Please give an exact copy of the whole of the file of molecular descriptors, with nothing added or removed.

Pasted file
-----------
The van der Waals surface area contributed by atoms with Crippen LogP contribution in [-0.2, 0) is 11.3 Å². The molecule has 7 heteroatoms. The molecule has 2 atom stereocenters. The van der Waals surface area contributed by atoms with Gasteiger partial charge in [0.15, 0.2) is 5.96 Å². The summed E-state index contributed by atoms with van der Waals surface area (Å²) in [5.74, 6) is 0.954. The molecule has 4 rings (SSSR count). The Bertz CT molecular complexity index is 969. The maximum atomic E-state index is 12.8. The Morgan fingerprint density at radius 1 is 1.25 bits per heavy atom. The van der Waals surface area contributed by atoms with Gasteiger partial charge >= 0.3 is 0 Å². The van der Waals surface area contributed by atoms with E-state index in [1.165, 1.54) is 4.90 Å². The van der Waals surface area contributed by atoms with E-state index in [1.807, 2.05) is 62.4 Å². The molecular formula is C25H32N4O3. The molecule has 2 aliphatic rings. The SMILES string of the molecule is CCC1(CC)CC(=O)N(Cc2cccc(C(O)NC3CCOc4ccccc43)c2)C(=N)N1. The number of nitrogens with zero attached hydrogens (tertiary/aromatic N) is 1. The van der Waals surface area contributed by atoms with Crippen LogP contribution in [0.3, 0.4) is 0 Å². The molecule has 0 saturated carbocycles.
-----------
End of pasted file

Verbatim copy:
The van der Waals surface area contributed by atoms with Crippen LogP contribution in [-0.2, 0) is 11.3 Å². The molecule has 7 heteroatoms. The molecule has 2 atom stereocenters. The van der Waals surface area contributed by atoms with Gasteiger partial charge in [0.15, 0.2) is 5.96 Å². The summed E-state index contributed by atoms with van der Waals surface area (Å²) in [5.74, 6) is 0.954. The molecule has 4 rings (SSSR count). The Bertz CT molecular complexity index is 969. The maximum atomic E-state index is 12.8. The Morgan fingerprint density at radius 1 is 1.25 bits per heavy atom. The van der Waals surface area contributed by atoms with Gasteiger partial charge >= 0.3 is 0 Å². The van der Waals surface area contributed by atoms with E-state index in [1.165, 1.54) is 4.90 Å². The van der Waals surface area contributed by atoms with E-state index in [1.807, 2.05) is 62.4 Å². The molecular formula is C25H32N4O3. The molecule has 2 aliphatic rings. The SMILES string of the molecule is CCC1(CC)CC(=O)N(Cc2cccc(C(O)NC3CCOc4ccccc43)c2)C(=N)N1. The number of nitrogens with zero attached hydrogens (tertiary/aromatic N) is 1. The van der Waals surface area contributed by atoms with Crippen LogP contribution in [0.3, 0.4) is 0 Å². The molecule has 0 saturated carbocycles.